Brianna Smith

Brianna Smith is a freelance writer and editor in Southwest Michigan. A graduate of Grand Valley State University, Brianna has a passion for politics, social issues, education, science, and more. When she’s not writing, she enjoys the simple life with her husband, daughter, and son.


New Paper Shines Spotlight On Popular Morning Sickness Drug

For many women, pregnancy is one of those magical times full of excitement. Unfortunately, pregnancy also doles out one particular unpleasant side effect to many moms to be — morning sickness. Morning sickness is one of the more common side effects of pregnancy and impacts an estimated 75% of women. About 1% of women experience


Review Panels for Medical Malpractice Claims?

Last week we discussed tort reform and Republican plans to overhaul the Affordable Care Act. A part of their plans may include a controversial proposal led by Rep. Tom Price (R-Ga.), who has recently been nominated by President-elect Donald Trump to become the top health official in the nation. His controversial proposal would fund “state-run


New York To Debate Statute Of Limitations On Sex Crimes

When it comes to sex crimes, a vast majority of them go unreported. Unfortunately, those that are reported rarely result in justice. In fact, in a report conducted by the Maryland Coalition Against Sexual Assault, of the few sexual assaults that are reported each year, only about “9% of rapists get prosecuted. Alarmingly, only 5%


Trump Deposed In Legal Battle Against Chef José Andrés

In a little over two weeks from now, President-elect Donald Trump will officially become our next President. However, his new position as our Commander-in-Chief won’t slow down the handful of lawsuits he’s dealing with on the side, such as the one he’s tangled in right now with D.C. restaurateur and celebrity chef, José Andrés. The


Republicans Consider Tort Reform In ACA Overhaul

Since Trump’s election, there has been a lot of talk from Republicans about repealing the Affordable Care Act (ACA) and implementing a plan of their own with tort reform. But why tort reform? Well, many GOP leaders, including Republican House Speaker Paul Ryan and HHS Secretary-designate Tom Price (R-GA) believe there is a medical malpractice


Trump’s Hotel Lawsuit Is Heading To Trial

President-elect Trump is a busy guy. With all the festivities surrounding his looming inauguration, one might be surprised to find out that he’s actually been knee-deep a hotel lawsuit and settlement talks with celebrity chef Geoffrey Zakarian. Why? Well, last fall, Zakarian canceled his plans to open a restaurant in Trump’s new 263-room hotel at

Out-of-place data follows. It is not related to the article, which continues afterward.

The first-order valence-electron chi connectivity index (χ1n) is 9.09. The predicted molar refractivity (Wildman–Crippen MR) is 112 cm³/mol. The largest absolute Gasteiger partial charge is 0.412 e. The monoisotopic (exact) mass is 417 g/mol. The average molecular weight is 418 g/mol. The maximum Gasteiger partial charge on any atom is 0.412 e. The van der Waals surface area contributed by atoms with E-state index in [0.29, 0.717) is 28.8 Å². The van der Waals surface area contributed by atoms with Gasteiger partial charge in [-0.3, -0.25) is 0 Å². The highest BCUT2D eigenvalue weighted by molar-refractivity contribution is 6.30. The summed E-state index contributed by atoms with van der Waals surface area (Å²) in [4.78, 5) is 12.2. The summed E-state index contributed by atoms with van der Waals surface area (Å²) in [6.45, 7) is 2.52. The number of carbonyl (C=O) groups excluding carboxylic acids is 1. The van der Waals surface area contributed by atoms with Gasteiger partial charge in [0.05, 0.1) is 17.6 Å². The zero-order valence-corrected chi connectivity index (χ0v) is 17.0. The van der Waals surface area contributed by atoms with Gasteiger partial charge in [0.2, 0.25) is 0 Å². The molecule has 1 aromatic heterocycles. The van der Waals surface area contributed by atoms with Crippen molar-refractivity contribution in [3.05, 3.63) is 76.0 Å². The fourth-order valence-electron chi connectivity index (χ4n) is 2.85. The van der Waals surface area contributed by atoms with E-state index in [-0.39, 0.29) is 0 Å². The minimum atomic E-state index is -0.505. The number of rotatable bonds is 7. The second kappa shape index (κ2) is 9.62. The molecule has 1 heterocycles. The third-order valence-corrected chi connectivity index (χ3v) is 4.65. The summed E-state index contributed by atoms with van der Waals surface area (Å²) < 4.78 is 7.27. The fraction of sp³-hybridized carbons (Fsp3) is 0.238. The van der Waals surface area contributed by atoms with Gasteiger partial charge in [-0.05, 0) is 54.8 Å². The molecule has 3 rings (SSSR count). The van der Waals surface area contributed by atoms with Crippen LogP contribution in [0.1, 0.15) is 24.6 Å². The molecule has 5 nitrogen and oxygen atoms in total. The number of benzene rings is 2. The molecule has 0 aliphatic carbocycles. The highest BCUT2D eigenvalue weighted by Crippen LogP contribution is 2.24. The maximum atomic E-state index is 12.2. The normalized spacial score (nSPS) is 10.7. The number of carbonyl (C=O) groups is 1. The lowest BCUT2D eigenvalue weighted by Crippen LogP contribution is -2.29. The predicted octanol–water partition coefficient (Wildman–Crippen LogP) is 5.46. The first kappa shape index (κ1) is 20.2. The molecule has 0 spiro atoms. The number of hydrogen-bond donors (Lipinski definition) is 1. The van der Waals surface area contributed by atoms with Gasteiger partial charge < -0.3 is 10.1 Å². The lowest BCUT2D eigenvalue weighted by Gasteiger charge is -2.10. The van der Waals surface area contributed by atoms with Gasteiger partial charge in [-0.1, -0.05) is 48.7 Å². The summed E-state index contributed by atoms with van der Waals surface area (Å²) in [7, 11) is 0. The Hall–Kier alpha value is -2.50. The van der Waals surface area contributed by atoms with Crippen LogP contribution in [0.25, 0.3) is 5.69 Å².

New Orleans Announces $13M for Civil Rights Case Settlements

Many families throughout New Orleans have been celebrating since the city recently agreed to pay $13.3 million to settle lawsuits with 17 plaintiffs. In the aftermath of Hurricane Katrina and the chaos that ensued, these plaintiffs ended up suing the city of New Orleans for wrongful deaths and injuries, deprivation of civil rights and lost


Trial Date Approaching Over Deadly Meningitis Outbreak of 2012

Justice is finally near for families who suffered or lost loved ones during the deadly meningitis outbreak of 2012. With jury selection set to begin as soon as this week, Barry Cadden, as well as senior pharmacist Glenn Chin will soon know their fates. The two have been charged with 25 counts of second-degree murder


Who Are Trump’s Potential Supreme Court Nominees?

As President-elect Trump’s inauguration looms closer, talk over his potential Supreme Court nominees has increased. So far there are eight people in the running to replace the late Supreme Court Justice, Antonin Scalia, according to people on Trump’s transition team. Let’s take a look at each of the potential Supreme Court nominees. William Pryor, 54


New Law Shines Light On Prescription Drug Pricing

In an era where prescription drug manufacturers seem to be raising prices on life-saving medicines left and right, citizens across the U.S. are looking towards our leaders to help get the costs under control. Fortunately, one state seems to be willing to take the lead on those efforts. Last June, Vermont legislators enacted a new